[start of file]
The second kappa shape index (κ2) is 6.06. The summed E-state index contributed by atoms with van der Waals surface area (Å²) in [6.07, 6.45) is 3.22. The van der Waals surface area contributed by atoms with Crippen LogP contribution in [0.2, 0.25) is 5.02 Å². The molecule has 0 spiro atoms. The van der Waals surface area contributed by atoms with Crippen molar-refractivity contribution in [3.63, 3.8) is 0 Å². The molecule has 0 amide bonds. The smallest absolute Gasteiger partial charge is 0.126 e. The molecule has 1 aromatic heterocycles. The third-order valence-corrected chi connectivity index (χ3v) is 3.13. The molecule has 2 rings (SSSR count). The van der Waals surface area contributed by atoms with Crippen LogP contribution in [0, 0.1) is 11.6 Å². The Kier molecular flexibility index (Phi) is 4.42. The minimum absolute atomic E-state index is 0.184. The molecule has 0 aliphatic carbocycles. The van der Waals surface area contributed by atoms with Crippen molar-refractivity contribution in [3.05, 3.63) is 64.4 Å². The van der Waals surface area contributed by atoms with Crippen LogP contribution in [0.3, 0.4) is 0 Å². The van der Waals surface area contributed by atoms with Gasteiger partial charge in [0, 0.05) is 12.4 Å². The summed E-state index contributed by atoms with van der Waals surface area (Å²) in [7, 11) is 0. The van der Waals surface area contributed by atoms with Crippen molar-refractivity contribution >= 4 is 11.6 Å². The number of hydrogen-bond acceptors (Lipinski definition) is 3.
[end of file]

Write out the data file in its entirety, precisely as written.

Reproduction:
The second kappa shape index (κ2) is 6.06. The summed E-state index contributed by atoms with van der Waals surface area (Å²) in [6.07, 6.45) is 3.22. The van der Waals surface area contributed by atoms with Crippen LogP contribution in [0.2, 0.25) is 5.02 Å². The molecule has 0 spiro atoms. The van der Waals surface area contributed by atoms with Crippen molar-refractivity contribution in [3.63, 3.8) is 0 Å². The molecule has 0 amide bonds. The smallest absolute Gasteiger partial charge is 0.126 e. The molecule has 1 aromatic heterocycles. The third-order valence-corrected chi connectivity index (χ3v) is 3.13. The molecule has 2 rings (SSSR count). The van der Waals surface area contributed by atoms with Crippen LogP contribution in [0, 0.1) is 11.6 Å². The Kier molecular flexibility index (Phi) is 4.42. The minimum absolute atomic E-state index is 0.184. The molecule has 0 aliphatic carbocycles. The van der Waals surface area contributed by atoms with Crippen molar-refractivity contribution in [3.05, 3.63) is 64.4 Å². The van der Waals surface area contributed by atoms with Crippen LogP contribution in [0.3, 0.4) is 0 Å². The van der Waals surface area contributed by atoms with Gasteiger partial charge in [0, 0.05) is 12.4 Å². The summed E-state index contributed by atoms with van der Waals surface area (Å²) in [7, 11) is 0. The van der Waals surface area contributed by atoms with Crippen molar-refractivity contribution >= 4 is 11.6 Å². The number of hydrogen-bond acceptors (Lipinski definition) is 3.